BOOM as at 12th January 2020


The BOOM continues. Most stock markets around the globe continue to advance while bond prices consolidate their gains achieved during 2019. Yield curves are also consolidating into more normal stances.

BOOM Finance and Economics began publishing in 2015 when no-one thought a boom was coming (except BOOM). In early 2016, the signs were appearing that the the Global Financial Crisis was slowly resolving. BOOM began noting positive signs of recovery then but Gloom and Doom was everywhere with almost no other commentator brave enough to call the end of the financial pain. The crisis had caused grave financial sector damage around the globe since late 2008 with many major banks failing or teetering on the brink of failure.

In the early days, some famous investment banks collapsed in New York, notably Lehman Brothers and Bear Sterns. Many global banks and insurance companies failed or had to be desperately rescued, including such household names as Northern Rock, Countrywide Financial, AIG Insurance, Roskilde Bank, Bradford & Bingley, Landsbanki, Kaupthing Bank, Bank West, Royal Bank of Scotland, LLoyds Bank, UBS, HBOS, London Scottish Bank, Indymac, Anglo Irish Bank, Dresdner Bank.

In the United States, there was carnage — banking fraud and crime had certainly been widespread.

In 2008, 25 US banks failed.
In 2009, 140 banks failed.
In 2010, 157 banks failed.

In 2011, 92 banks failed.
In 2012,  51 banks failed.
In 2013, 24 banks failed.
In 2014, 18 banks failed.
In 2015, 8 banks failed.
In 2016, only 5 banks failed. The crisis was ending.
In 2017, 8 banks failed.
In 2018, no US banks failed.
And last year in 2019, just two failed.

Massive interventions were necessary from central banks and governments to rescue the financial sector, especially in the advanced economies, but by mid 2016 BOOM could sense that the tide was turning. And, since then, relative stability has returned to the globe’s financial markets. We should all be thankful.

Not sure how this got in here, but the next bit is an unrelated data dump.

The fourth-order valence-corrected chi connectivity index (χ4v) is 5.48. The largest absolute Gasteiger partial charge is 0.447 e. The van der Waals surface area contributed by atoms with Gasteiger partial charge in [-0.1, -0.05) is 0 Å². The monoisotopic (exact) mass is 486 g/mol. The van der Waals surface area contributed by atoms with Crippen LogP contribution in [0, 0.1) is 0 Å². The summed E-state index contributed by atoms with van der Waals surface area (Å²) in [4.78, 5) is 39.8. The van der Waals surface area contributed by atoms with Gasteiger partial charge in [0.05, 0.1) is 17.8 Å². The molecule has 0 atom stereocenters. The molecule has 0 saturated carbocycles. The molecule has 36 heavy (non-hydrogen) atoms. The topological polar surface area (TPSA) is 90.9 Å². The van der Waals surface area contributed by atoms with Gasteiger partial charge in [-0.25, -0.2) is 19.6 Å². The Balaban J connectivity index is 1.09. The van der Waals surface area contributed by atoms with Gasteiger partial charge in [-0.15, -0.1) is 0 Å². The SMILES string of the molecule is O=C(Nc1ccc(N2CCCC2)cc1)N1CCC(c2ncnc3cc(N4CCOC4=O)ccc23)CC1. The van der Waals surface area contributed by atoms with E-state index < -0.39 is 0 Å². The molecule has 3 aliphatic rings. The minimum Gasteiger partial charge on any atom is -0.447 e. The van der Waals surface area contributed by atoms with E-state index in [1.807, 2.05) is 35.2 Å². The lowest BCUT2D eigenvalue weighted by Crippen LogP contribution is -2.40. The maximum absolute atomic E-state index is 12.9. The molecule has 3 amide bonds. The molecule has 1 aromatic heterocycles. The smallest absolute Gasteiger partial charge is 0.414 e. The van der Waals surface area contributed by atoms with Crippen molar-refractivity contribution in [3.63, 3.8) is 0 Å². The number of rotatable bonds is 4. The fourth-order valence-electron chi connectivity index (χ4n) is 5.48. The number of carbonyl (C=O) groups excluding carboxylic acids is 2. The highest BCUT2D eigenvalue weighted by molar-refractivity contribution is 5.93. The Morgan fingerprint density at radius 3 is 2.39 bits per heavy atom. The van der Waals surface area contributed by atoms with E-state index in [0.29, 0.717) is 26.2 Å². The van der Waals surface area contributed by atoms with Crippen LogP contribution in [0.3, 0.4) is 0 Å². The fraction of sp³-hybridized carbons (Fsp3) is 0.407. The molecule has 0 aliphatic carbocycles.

Note that the banks on that list were all commercial (retail) banks. The list does not include the failures of major US investment banks such as Lehman Brothers, Bear Sterns and MF Global.

The numbers in that list seem outrageous but it is worth knowing that well over 1,000 Savings and Loan institutions failed in the USA from 1985 – 1995 during a previous banking crisis. Savings & Loans institutions in the US are small mutual banks, building societies and finance cooperatives that principally make loans for house purchases in a geographic region.

Banking is a dangerous business, especially when fraud, mis-management and outright criminal behavior are allowed to run wild by slack regulators. This behavior is still going on today because banks attract such behavior. Their “product” is money so it makes sense that the worst humans and the worst of human behavior should manifest in them.

BOOM strongly recommends that  you watch this recently published short video where bankers are put under intense scrutiny by the author Ian Fraser of ‘Shredded’ (a book about  the collapse of the giant UK bank, Royal Bank of Scotland) and the Police & Crime Commissioner for Thames Valley, Anthony Stansfeld. You will be shocked.


The advanced economies and emerging economies are still brittle with low GDP growth and low CPI inflation almost everywhere you look. In the US last Friday, the new job numbers were very disappointing. Nonfarm payrolls increased by only 145,000 in December and the numbers for November were downwardly revised to 256,000.

In the 1990’s, monthly job growth creation was double those numbers. It was common to see 350,000 – 400,000 new jobs being created each month. The Land of Trump can only dream of such numbers.

America has an unemployment rate of just 3.5% which is the lowest level since 1969 but many Americans choose not to work so the economy just can’t grow substantially. Trump is helping as much as possible with huge increases in Federal Government deficit spending but jobs are a much more effective way to boost an economy.

There has been no appreciable improvement in the Labor Force Participation Rate since 2013. That is 6 years of sideways movement in the statistic.  It is stuck in a tight range around 62 %, effectively going sideways. This means that 38 % of Americans cannot contribute significantly to the economic output (as measured in GDP terms) because they just don’t have a meaningful income earned from full time employment.  More than 40 Million need assistance to buy food under the Supplemental Nutrition Assistance Program (SNAP), formerly known as the Food Stamp Program.